Well, I'm off to bed!  I hope that you all have a most wonderful week!



Sunday, October 15, 2017

1920s Wedding Accessories and Underwear!

Good Sunday everyone!  I hope that your week was a fabulous one!  Mine was busy, but it's over and I'm looking forward to next week when hopefully I start a half mourning, 1860s elliptical dress!

Today, I'm sharing the accessories and underwear that was made for the 1920s Robe de Style Wedding Dress.  And also my Mama's puppy, Chloe!

The Bridal Bouquet

I was so busy and really under the gun to get things (namely dresses) ready for the September "Dressing The Historical Bride" fashion show, that I just didn't have time to do the flowers that I wanted for three of the dresses.  Having done floral things in the past, and being so beyond excellent at making my visions come to life, I asked Mom if she would do the 1850s, 1914 and 1920s wedding bouquets.  I'm so happy she said yes, because as you will see, they were magnificent!!!

Isn't Chloe the cutest thing?  She is so fun and silly and happy and loving!  I want to steal her and bring her home, but Mom would be crushed and Greg would not be pleased.

And my Mom...she is just the cutest thing ever!  She made the bouquet out of new maiden hair fern bushes from Hobby Lobby, Boston fern bushes from the dollar store, beautiful bridal blush roses from Michael's, and antique lily of the valley that I pulled off of an antique hat...there were over 45 of them on the hat!!!  The style of bouquet in the 1920s had become ENORMOUS and for some fun reason, knotted ribbons, sometimes with flowers tied to them, sometimes not, were added to the bouquet.  As you can see in the following inspiration photos, Mom hit the nail on the head perfectly!!

Bridal Bouquet Inspiration

I just love the shape and size of these bouquets.  Many of them had asparagus and maiden hair fern and just a few flowers, usually roses.  The look was something very whispy and airy

The Veil and Gloves

Keeping with the look of the cloche in the 1920s, wedding veils became caps that resembled skull caps.  They were many times made of a lovely silk veiling and decorated with tucks, silk ribbon, silk ribbon flowers, waxed orange blossoms or fresh flowers.  Elastic was sewn into the edge to hold the veil snugly to the head!

The hem of the veil is embroidered with a serpentine, chain stitch.

To go with the dress, I chose antique, ivory colored, kid leather opera gloves!

Veil Inspiration

Many of the veils from the 1920s were exceeding long, probably to make up for the short skirts that were now in fashion, but on occasion, brides wore short veils.  Happiness for me, as my veil was on the shorter side!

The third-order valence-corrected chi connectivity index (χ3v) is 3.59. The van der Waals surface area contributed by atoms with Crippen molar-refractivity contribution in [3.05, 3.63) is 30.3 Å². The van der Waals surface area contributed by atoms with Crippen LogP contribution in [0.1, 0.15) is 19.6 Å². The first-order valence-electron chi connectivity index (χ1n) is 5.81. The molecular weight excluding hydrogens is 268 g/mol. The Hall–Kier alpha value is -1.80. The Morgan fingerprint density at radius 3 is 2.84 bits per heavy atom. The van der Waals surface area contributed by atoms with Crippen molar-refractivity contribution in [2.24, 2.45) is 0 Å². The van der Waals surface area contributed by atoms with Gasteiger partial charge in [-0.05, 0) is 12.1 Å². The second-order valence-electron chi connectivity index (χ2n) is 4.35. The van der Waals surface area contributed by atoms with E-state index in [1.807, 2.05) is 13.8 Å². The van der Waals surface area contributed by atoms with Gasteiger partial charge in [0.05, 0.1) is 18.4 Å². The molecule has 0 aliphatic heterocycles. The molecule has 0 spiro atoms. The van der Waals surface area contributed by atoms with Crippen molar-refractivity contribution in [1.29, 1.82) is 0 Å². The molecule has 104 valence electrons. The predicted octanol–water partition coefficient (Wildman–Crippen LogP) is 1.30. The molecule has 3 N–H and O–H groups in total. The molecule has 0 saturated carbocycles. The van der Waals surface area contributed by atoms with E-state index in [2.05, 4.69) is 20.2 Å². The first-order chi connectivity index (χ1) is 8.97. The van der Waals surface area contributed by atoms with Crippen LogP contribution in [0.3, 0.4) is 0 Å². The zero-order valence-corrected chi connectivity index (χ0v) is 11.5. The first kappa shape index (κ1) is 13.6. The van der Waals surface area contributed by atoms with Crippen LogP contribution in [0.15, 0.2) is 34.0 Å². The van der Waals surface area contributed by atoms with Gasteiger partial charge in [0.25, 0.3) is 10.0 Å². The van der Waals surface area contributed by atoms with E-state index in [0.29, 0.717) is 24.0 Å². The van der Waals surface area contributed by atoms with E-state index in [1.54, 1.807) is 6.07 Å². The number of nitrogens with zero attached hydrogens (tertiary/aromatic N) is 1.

The Underwear

For the underwear for the dress, I wanted to make a set of  "step-in" combinations and tap pants.  I should have made them out of satin, but I was out of money to purchase some and had pretty cotton on hand, so that's what I used!  I will, in the future, be making a satin set.

The underwear was edged in antique lace.

I patterned the lace decoration on the front of the step-ins after an image that I can't find right now!!  ACK!  I hate that.  It came from an antique catalog, so when I find it, I'll sneak it in!

The pattern used for the step-in combinations and tap pants was Past Patterns 501

Robe de Style Panniers

I must admit that I was most excited about this project because I could finally make these panniers!!  I think they are ridiculous and marvelous and jolly and fun!!  Plus, I can now make other Robe de Style dresses!  Huzzah!

I really wanted mine to be sheer with a pretty ribbon boning channel, with lace at the bottom flounce!

Pannier Inspiration

I really liked how this pannier was attached to a bodice.  Sort of like an extra element of modesty for the satin bodice of the dress.  Source:  The MET.

The lace at the hem came from this example from The MET.

I just loved the over all look of this one.  Also from The MET.

The pattern I used for the the panniers was the fabulous Laughing Moon 128

To finish out this post, one more look at the lovely Miss Adalea wearing the 1920s dress!  I could not get over what an incredible 1920s bride she made!  Almost made me cry!!

I hope you all have a wonderful next week!

Be Blessed!